Tutorial: Annotate a Dialog for Alexa Conversations

This tutorial walks you through how to create and configure Alexa Conversations elements for a simple weather skill that uses Alexa Conversations. You use the following dialog.

User: What's the weather?
Alexa: For what city?
User: Seattle.
Alexa: In Seattle, it's 70 degrees.

For a real skill, you typically use several dialogs to illustrate the various ways you expect a user to interact with your skill. This tutorial steps you through the process of creating and configuring Alexa Conversations elements; it doesn't include back-end skill code.

Steps to annotate a dialog for an Alexa Conversations skill

To annotate a dialog, complete the following steps.

  1. Write a dialog.
  2. Create custom slot types.
  3. Create an API definition.
  4. Edit utterance sets.
  5. Edit audio responses.
  6. Tie together the elements of the dialog.
  7. Build the skill model.

Prerequisites

Before you do this tutorial, you must have an Alexa Conversations skill. If you don't have a skill yet, create one in the developer console as follows.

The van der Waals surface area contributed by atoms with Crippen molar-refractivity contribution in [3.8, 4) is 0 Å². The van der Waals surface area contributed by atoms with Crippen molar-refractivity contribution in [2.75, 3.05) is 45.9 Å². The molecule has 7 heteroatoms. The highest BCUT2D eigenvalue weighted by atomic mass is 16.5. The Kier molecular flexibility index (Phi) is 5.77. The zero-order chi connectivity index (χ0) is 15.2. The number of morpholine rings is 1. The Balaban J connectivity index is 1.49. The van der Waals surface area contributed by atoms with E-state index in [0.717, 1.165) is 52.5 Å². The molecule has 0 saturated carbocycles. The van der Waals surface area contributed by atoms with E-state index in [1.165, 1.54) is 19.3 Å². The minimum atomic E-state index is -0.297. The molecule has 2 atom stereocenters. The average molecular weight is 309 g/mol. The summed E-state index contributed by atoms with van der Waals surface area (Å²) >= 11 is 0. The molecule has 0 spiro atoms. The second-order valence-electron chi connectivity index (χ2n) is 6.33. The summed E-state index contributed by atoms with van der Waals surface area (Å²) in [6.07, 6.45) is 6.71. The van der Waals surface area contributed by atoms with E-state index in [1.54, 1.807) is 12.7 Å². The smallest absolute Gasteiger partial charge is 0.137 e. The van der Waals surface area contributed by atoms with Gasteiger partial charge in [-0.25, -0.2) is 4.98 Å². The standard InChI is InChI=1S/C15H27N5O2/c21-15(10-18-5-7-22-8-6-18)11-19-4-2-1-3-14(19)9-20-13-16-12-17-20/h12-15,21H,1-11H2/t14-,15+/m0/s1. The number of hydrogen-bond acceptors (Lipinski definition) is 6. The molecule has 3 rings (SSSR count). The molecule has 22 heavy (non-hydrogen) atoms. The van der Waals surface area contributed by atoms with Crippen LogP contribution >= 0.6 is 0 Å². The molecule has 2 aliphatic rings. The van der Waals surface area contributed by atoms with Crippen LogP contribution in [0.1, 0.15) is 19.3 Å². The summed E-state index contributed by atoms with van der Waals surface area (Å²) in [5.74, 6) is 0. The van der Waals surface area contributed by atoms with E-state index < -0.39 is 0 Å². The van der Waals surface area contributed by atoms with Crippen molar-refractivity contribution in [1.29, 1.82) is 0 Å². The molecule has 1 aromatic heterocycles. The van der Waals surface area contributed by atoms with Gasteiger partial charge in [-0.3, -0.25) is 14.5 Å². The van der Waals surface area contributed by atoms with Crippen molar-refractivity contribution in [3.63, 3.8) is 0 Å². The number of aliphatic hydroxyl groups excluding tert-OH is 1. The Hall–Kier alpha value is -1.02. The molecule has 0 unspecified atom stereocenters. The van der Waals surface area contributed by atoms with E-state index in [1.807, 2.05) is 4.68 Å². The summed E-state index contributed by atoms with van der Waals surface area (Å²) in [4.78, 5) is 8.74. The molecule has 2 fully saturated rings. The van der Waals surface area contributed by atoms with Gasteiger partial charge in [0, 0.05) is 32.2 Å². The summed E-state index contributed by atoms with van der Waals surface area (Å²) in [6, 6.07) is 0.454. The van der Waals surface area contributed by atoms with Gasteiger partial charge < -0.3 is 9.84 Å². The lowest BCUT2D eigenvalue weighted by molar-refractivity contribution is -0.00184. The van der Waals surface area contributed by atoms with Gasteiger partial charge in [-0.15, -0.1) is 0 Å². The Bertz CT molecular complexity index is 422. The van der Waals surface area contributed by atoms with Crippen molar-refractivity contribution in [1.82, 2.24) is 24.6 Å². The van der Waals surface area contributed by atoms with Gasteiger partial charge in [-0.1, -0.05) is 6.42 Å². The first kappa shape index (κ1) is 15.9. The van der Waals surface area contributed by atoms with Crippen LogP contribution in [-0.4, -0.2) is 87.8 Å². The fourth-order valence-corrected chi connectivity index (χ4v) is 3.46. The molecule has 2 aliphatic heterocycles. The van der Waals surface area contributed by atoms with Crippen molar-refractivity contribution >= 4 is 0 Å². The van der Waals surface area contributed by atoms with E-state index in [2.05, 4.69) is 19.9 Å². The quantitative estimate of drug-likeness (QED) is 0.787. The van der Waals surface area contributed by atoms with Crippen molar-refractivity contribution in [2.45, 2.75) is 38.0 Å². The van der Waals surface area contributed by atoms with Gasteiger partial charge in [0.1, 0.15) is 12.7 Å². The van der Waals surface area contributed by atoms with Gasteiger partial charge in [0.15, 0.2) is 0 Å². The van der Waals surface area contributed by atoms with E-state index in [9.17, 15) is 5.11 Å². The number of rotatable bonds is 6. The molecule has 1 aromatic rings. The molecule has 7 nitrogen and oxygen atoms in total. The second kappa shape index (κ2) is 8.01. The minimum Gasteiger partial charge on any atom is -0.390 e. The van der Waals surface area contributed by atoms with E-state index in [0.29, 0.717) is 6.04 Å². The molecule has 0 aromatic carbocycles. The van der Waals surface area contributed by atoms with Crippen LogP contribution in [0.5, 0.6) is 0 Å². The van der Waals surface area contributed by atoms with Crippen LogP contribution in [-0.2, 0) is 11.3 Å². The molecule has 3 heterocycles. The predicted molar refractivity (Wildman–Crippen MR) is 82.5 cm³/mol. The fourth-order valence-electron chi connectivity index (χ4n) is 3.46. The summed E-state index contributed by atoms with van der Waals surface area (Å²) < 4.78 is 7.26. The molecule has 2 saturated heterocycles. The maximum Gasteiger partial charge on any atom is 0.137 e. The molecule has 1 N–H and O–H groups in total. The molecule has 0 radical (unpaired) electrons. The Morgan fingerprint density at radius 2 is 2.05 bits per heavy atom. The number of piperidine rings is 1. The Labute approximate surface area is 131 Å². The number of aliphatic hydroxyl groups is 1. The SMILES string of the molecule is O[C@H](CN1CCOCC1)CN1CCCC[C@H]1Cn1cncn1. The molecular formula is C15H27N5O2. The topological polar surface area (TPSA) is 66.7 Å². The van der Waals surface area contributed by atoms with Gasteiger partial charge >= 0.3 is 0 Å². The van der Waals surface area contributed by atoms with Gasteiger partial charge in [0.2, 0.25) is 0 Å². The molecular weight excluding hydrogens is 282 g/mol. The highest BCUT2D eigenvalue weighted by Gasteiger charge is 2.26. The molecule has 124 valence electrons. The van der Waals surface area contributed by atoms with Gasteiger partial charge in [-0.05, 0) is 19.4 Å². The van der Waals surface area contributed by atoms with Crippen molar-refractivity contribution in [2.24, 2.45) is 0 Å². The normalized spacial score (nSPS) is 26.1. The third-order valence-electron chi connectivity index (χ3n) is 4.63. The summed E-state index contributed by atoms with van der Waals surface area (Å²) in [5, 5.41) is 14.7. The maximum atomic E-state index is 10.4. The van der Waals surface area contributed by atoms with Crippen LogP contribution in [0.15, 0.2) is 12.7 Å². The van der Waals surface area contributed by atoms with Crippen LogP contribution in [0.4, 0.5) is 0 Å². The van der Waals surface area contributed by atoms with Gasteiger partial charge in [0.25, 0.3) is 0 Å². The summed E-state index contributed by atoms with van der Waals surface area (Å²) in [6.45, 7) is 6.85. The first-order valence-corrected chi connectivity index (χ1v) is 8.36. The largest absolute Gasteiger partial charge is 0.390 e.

To create an Alexa Conversations skill

  1. Log in to the developer console.
  2. Click Create Skill.
  3. Enter a name for your skill.
  4. For Choose a model to add to your skill, click Custom.
  5. For Choose a method to host your skill's backend resources, choose Provision your own.
    For this tutorial, it doesn't matter which hosting method you choose because this tutorial doesn't involve any back-end code to host.
  6. At the top right, click Create skill.
  7. For Choose a template to add to your skill, click Start from Scratch, and then click Choose.
    The skill takes a few minutes to set up.
  8. Enable the interfaces that are necessary to support Alexa Conversations as follows:
    1. In the left pane, click Interfaces.
    2. In the interface list, enable Alexa Presentation Language.
    3. In the interface list, enable Alexa Conversations, and then select the check box for Use Alexa Conversations as the default dialog manger.
    4. In the header bar, click Save Interfaces.
  9. In the left pane, expand Invocations, and then click Skill Invocation Name.
  10. Change the invocation name, and then at the top, click Save.

Step 1: Write a dialog

The first step is to write a typical conversation that might happen between Alexa and the user during the flow of your skill. Here, you enter a dialog that corresponds to the weather skill conversation at the top of this page.

To write a dialog

  1. In the left pane, expand Alexa Conversations.
  2. Click Dialogs.